This study, which came out about two years ago, sent shockwaves around the world and made major headlines. It was also almost immediately criticized, with good reason. But, of course, that part didn’t make headlines. The study, which was not really a study at all – just a meta-review of several other poorly-conducted studies – found that high doses of vitamin E could be harmful to the heart. The funny, or perhaps just annoying, thing is that we’ve known for years that a certain type of vitamin E (yes, the one reviewed in the big headliner just mentioned) is actually a pro-oxidant and can be harmful. When d-alpha tocopherol (the most common form of supplemental E, by the way) gives up an electron, it becomes a pro-oxidant. I don’t think anyone should take this type of E, and sadly, it’s the most prevalent vitamin E supplement sold.
The critical missing information is that E is actually a spectrum vitamin, just like B. There are eight “E’s” and all are necessary to work properly and synergistically in the body. One wouldn’t only take B12 or B6; we know that all B vitamins are needed. E is the same.
Furthermore, this particular meta-analysis (which, as noted in today’s article, still gets bandied about) focused on studies of very sick, often terminally ill, people. Anyone who is terminally ill or suffering from something like heart disease will of course be courting disaster by taking the d-alpha form of E. They’re actually exacerbating the problem – yikes!
However, as sensational media stories go, what we hear is “Vitamin E is bad for you!” Far from it.
Beta Carotene Kills?
As for beta carotene, the situation is similar. Did you know there are over 500 carotenes? They work synergistically (meaning, taken together, they have exactly the good effect they should have and can be properly absorbed and utilized by the body). But giving one type of beta carotene, to a smoker, is asking for a bad result.
Calcium Causes Kidney Stones?
Finally, kidney stones from calcium has more to do with poor diet and the formation of oxalic acid than from actual calcium. One study has shown that there are fewer stones in those supplementing with calcium than those who do not. And compelling, recent evidence suggests that magnesium reduces kidney stone risk. Moreover, calcium is absorbed better when taken with magnesium – again, it’s that synergistic effect. Take just one thing, or the wrong thing, and you upset the body’s biological balance.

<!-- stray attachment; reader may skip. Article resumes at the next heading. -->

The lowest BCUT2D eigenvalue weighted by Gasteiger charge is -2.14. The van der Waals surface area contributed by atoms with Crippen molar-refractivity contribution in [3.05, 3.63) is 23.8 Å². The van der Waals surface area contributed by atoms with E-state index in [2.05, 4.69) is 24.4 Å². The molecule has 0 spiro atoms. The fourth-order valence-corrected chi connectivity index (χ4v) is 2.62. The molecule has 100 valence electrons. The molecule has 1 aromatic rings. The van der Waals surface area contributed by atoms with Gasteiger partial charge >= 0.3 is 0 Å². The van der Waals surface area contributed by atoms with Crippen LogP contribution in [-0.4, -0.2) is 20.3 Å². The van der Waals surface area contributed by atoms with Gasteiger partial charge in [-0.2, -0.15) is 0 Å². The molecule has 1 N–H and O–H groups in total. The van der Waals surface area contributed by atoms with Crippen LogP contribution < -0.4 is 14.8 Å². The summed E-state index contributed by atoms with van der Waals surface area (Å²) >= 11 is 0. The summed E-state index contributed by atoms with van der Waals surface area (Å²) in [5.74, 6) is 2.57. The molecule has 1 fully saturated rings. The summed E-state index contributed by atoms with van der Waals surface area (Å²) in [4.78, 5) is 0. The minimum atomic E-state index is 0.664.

(That’s just great, Mark, I can hear you saying. So what do I take? I recommend you check out my multivitamin if you’re interested in learning more.)
Between bird flu, Rhode Island school closures, conjoined children, the new WHO director, an ethical debate about a disabled daughter, and the ruckus over human-animal DNA splicing, it’s been quite a controversial and bizarre week in the world of science and health.
Frankly, I’ll leave these stories to Google and all the pundits chomping at the 5 o’clock Friday bit. If you’re looking for a little bit of a breather from all this, the Bees have gone hunting for the latest study findings in the field of health, and here’s the best of the catch:
1 – My favorite kind of study: one that’s randomized, placebo-controlled, and long-term (in this case, nearly 7 years!). The findings reveal that supplementing with zinc helps fight aging and age-related diseases, macular degeneration, and oxidation. It’s one of the better-designed studies I’ve seen on zinc. Although, quick note – long-term supplementation with zinc needs to be kept at a fairly low dosage and quality source such as found here. Here is the American Journal of Ophthalmology Clickativity for those who want the nitty-gritty.
2 – A researcher named Bruce. Now here’s a guy I like. He writes a terrific essay on the need for particular nutrients to mitigate certain effects of aging, cancer risk, and cellular function, and is upfront about his conflict of interest (he’s part of a scientific advisory board involved in the licensing of a supplement that supports mitochondria). Nevertheless, he doesn’t profit, his findings are spot-on, and I appreciate the academic honesty. That’s more than can be said for a lot of conflicts of interest in the medical industry that get hushed.
We’ll be getting into ATP, stress, oxidation and mitochondria in the future to help you understand why our bodies age and weaken the way they do, and what can be done about it (first tip: take a potent multivitamin with antioxidants, and lay off the sugar). But Bruce’s summary is worth perusing for a quick minute. The more you can do to stop oxidation at the cellular level, the better your health will be in myriad ways: wrinkling and aging, energy, immunity, cognition, disease prevention, liver function, nervous system function, cardiovascular health, and so on. There is a common component to many diseases, illnesses and dysfunctions of the body – it’s cell damage.
3 – Exercise improves life in your golden years. A study from the Journal of Gerontology highlights the critical need for folks over 60 to continue building their strength through exercise. Aging is essentially a process of tissue wasting away – hair, organs, vital fats, muscle and bone tissue, and even brain tissue. Exercise, particularly strength training, offsets this process to the extent that is possible. Living long is great – but I’m interested in living well, too. I’m sure you are as well. Exercise later in life is also critical for maintaining confidence, emotional happiness, and a sense of security – all important things for everybody but especially seniors. Medline Plus, a public service resource, summarizes the study nicely and offers some fitness tips. It also stresses the importance of a structured workout regimen: we humans do thrive on just a little bit of routine.